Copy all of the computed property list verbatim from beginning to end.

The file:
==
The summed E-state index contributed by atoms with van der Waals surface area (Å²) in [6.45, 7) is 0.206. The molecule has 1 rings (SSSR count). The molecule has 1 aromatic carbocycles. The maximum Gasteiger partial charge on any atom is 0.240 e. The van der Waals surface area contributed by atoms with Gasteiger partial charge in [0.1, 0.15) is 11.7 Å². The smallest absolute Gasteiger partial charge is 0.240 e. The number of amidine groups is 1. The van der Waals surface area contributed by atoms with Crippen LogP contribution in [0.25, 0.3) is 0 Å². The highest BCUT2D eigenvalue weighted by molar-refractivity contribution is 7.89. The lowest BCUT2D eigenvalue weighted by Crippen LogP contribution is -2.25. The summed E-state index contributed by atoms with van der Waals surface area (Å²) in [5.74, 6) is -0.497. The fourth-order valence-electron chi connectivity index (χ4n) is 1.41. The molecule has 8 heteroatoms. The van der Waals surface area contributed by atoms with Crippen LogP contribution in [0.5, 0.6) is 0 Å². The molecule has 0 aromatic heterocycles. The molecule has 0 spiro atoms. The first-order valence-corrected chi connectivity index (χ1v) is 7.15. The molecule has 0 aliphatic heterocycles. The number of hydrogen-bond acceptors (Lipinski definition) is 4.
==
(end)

The summed E-state index contributed by atoms with van der Waals surface area (Å²) in [6.45, 7) is 0.206. The molecule has 1 rings (SSSR count). The molecule has 1 aromatic carbocycles. The maximum Gasteiger partial charge on any atom is 0.240 e. The van der Waals surface area contributed by atoms with Gasteiger partial charge in [0.1, 0.15) is 11.7 Å². The smallest absolute Gasteiger partial charge is 0.240 e. The number of amidine groups is 1. The van der Waals surface area contributed by atoms with Crippen LogP contribution in [0.25, 0.3) is 0 Å². The highest BCUT2D eigenvalue weighted by molar-refractivity contribution is 7.89. The lowest BCUT2D eigenvalue weighted by Crippen LogP contribution is -2.25. The summed E-state index contributed by atoms with van der Waals surface area (Å²) in [5.74, 6) is -0.497. The fourth-order valence-electron chi connectivity index (χ4n) is 1.41. The molecule has 8 heteroatoms. The van der Waals surface area contributed by atoms with Crippen LogP contribution in [0.5, 0.6) is 0 Å². The molecule has 0 aromatic heterocycles. The molecule has 0 spiro atoms. The first-order valence-corrected chi connectivity index (χ1v) is 7.15. The molecule has 0 aliphatic heterocycles. The number of hydrogen-bond acceptors (Lipinski definition) is 4.